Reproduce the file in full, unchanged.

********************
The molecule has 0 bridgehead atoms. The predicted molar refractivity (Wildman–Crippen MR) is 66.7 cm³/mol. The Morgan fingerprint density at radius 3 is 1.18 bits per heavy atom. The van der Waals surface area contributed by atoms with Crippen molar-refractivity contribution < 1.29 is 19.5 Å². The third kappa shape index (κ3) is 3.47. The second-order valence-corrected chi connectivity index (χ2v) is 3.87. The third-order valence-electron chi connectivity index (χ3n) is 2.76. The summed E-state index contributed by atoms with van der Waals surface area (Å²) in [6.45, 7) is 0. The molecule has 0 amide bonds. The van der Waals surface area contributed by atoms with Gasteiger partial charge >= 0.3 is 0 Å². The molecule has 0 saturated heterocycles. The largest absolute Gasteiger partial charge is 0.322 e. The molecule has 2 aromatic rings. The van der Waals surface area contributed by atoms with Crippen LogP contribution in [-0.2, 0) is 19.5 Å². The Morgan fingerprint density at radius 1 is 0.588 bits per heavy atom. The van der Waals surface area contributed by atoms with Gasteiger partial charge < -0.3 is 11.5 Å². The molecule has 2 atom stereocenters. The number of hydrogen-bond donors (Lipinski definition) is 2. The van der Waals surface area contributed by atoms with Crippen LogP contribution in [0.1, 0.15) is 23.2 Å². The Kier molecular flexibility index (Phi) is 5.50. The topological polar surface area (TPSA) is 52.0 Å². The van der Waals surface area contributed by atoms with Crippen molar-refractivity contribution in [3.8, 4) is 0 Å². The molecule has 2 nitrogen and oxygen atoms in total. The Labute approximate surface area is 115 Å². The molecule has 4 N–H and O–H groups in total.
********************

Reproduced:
The molecule has 0 bridgehead atoms. The predicted molar refractivity (Wildman–Crippen MR) is 66.7 cm³/mol. The Morgan fingerprint density at radius 3 is 1.18 bits per heavy atom. The van der Waals surface area contributed by atoms with Crippen molar-refractivity contribution < 1.29 is 19.5 Å². The third kappa shape index (κ3) is 3.47. The second-order valence-corrected chi connectivity index (χ2v) is 3.87. The third-order valence-electron chi connectivity index (χ3n) is 2.76. The summed E-state index contributed by atoms with van der Waals surface area (Å²) in [6.45, 7) is 0. The molecule has 0 amide bonds. The van der Waals surface area contributed by atoms with Gasteiger partial charge >= 0.3 is 0 Å². The molecule has 0 saturated heterocycles. The largest absolute Gasteiger partial charge is 0.322 e. The molecule has 2 aromatic rings. The van der Waals surface area contributed by atoms with Crippen LogP contribution in [-0.2, 0) is 19.5 Å². The Morgan fingerprint density at radius 1 is 0.588 bits per heavy atom. The van der Waals surface area contributed by atoms with Gasteiger partial charge < -0.3 is 11.5 Å². The molecule has 2 atom stereocenters. The number of hydrogen-bond donors (Lipinski definition) is 2. The van der Waals surface area contributed by atoms with Crippen LogP contribution in [0.1, 0.15) is 23.2 Å². The Kier molecular flexibility index (Phi) is 5.50. The topological polar surface area (TPSA) is 52.0 Å². The van der Waals surface area contributed by atoms with Crippen molar-refractivity contribution in [3.8, 4) is 0 Å². The molecule has 2 nitrogen and oxygen atoms in total. The Labute approximate surface area is 115 Å². The molecule has 4 N–H and O–H groups in total.